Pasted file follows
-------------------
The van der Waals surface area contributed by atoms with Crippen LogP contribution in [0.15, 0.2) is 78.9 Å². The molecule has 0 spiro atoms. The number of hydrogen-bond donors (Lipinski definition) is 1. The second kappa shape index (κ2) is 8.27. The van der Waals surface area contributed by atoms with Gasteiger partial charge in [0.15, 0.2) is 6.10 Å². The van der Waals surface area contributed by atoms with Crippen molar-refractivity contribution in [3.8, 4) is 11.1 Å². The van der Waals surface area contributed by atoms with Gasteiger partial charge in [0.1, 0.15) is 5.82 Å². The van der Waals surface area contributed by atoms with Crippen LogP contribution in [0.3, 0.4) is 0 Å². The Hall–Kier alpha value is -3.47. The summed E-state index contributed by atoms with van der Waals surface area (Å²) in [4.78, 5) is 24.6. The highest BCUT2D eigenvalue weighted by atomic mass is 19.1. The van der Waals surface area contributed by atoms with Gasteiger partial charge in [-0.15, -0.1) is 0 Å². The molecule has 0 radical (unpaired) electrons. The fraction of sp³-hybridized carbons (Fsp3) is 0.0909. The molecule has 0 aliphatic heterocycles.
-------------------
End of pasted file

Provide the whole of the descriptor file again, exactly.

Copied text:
The van der Waals surface area contributed by atoms with Crippen LogP contribution in [0.15, 0.2) is 78.9 Å². The molecule has 0 spiro atoms. The number of hydrogen-bond donors (Lipinski definition) is 1. The second kappa shape index (κ2) is 8.27. The van der Waals surface area contributed by atoms with Gasteiger partial charge in [0.15, 0.2) is 6.10 Å². The van der Waals surface area contributed by atoms with Crippen molar-refractivity contribution in [3.8, 4) is 11.1 Å². The van der Waals surface area contributed by atoms with Gasteiger partial charge in [0.1, 0.15) is 5.82 Å². The van der Waals surface area contributed by atoms with Crippen LogP contribution in [0.3, 0.4) is 0 Å². The Hall–Kier alpha value is -3.47. The summed E-state index contributed by atoms with van der Waals surface area (Å²) in [4.78, 5) is 24.6. The highest BCUT2D eigenvalue weighted by atomic mass is 19.1. The van der Waals surface area contributed by atoms with Gasteiger partial charge in [-0.15, -0.1) is 0 Å². The molecule has 0 radical (unpaired) electrons. The fraction of sp³-hybridized carbons (Fsp3) is 0.0909. The molecule has 0 aliphatic heterocycles.